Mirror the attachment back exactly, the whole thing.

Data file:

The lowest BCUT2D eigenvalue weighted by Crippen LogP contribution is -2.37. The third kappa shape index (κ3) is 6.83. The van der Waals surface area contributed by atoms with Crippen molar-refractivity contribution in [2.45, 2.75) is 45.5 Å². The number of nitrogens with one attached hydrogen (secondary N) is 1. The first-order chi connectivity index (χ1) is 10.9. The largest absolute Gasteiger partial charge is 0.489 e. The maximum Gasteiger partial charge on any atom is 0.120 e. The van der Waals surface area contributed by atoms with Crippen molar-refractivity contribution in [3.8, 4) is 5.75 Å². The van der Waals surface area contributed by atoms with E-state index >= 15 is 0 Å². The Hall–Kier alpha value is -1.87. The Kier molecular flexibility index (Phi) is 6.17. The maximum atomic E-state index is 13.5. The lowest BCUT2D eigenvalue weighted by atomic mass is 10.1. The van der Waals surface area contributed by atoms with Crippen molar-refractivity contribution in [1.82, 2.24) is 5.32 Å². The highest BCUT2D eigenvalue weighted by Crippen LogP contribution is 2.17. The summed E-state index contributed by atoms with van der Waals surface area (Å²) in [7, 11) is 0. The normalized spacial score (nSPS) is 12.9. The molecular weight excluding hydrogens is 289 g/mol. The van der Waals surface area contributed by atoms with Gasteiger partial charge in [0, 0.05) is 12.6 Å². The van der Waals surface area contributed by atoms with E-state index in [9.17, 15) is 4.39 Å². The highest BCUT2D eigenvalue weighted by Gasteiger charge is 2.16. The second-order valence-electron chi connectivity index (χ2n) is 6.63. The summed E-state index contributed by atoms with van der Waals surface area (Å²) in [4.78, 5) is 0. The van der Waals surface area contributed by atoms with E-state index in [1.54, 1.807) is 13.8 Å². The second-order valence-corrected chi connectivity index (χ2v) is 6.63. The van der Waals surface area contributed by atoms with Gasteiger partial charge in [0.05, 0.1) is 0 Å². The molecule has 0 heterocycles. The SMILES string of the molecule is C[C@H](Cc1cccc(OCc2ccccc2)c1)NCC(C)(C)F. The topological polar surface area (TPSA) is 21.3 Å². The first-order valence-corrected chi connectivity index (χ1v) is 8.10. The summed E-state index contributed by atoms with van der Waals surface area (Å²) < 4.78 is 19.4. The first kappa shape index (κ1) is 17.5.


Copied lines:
The lowest BCUT2D eigenvalue weighted by Crippen LogP contribution is -2.37. The third kappa shape index (κ3) is 6.83. The van der Waals surface area contributed by atoms with Crippen molar-refractivity contribution in [2.45, 2.75) is 45.5 Å². The number of nitrogens with one attached hydrogen (secondary N) is 1. The first-order chi connectivity index (χ1) is 10.9. The largest absolute Gasteiger partial charge is 0.489 e. The maximum Gasteiger partial charge on any atom is 0.120 e. The van der Waals surface area contributed by atoms with Crippen molar-refractivity contribution in [3.8, 4) is 5.75 Å². The van der Waals surface area contributed by atoms with E-state index >= 15 is 0 Å². The Hall–Kier alpha value is -1.87. The Kier molecular flexibility index (Phi) is 6.17. The maximum atomic E-state index is 13.5. The lowest BCUT2D eigenvalue weighted by atomic mass is 10.1. The van der Waals surface area contributed by atoms with Crippen molar-refractivity contribution in [1.82, 2.24) is 5.32 Å². The highest BCUT2D eigenvalue weighted by Crippen LogP contribution is 2.17. The summed E-state index contributed by atoms with van der Waals surface area (Å²) in [7, 11) is 0. The normalized spacial score (nSPS) is 12.9. The molecular weight excluding hydrogens is 289 g/mol. The van der Waals surface area contributed by atoms with Gasteiger partial charge in [0, 0.05) is 12.6 Å². The van der Waals surface area contributed by atoms with E-state index in [9.17, 15) is 4.39 Å². The highest BCUT2D eigenvalue weighted by Gasteiger charge is 2.16. The second-order valence-electron chi connectivity index (χ2n) is 6.63. The summed E-state index contributed by atoms with van der Waals surface area (Å²) in [4.78, 5) is 0. The van der Waals surface area contributed by atoms with E-state index in [1.54, 1.807) is 13.8 Å². The second-order valence-corrected chi connectivity index (χ2v) is 6.63. The van der Waals surface area contributed by atoms with Gasteiger partial charge in [0.05, 0.1) is 0 Å². The molecule has 0 heterocycles. The SMILES string of the molecule is C[C@H](Cc1cccc(OCc2ccccc2)c1)NCC(C)(C)F. The topological polar surface area (TPSA) is 21.3 Å². The first-order valence-corrected chi connectivity index (χ1v) is 8.10. The summed E-state index contributed by atoms with van der Waals surface area (Å²) < 4.78 is 19.4. The first kappa shape index (κ1) is 17.5.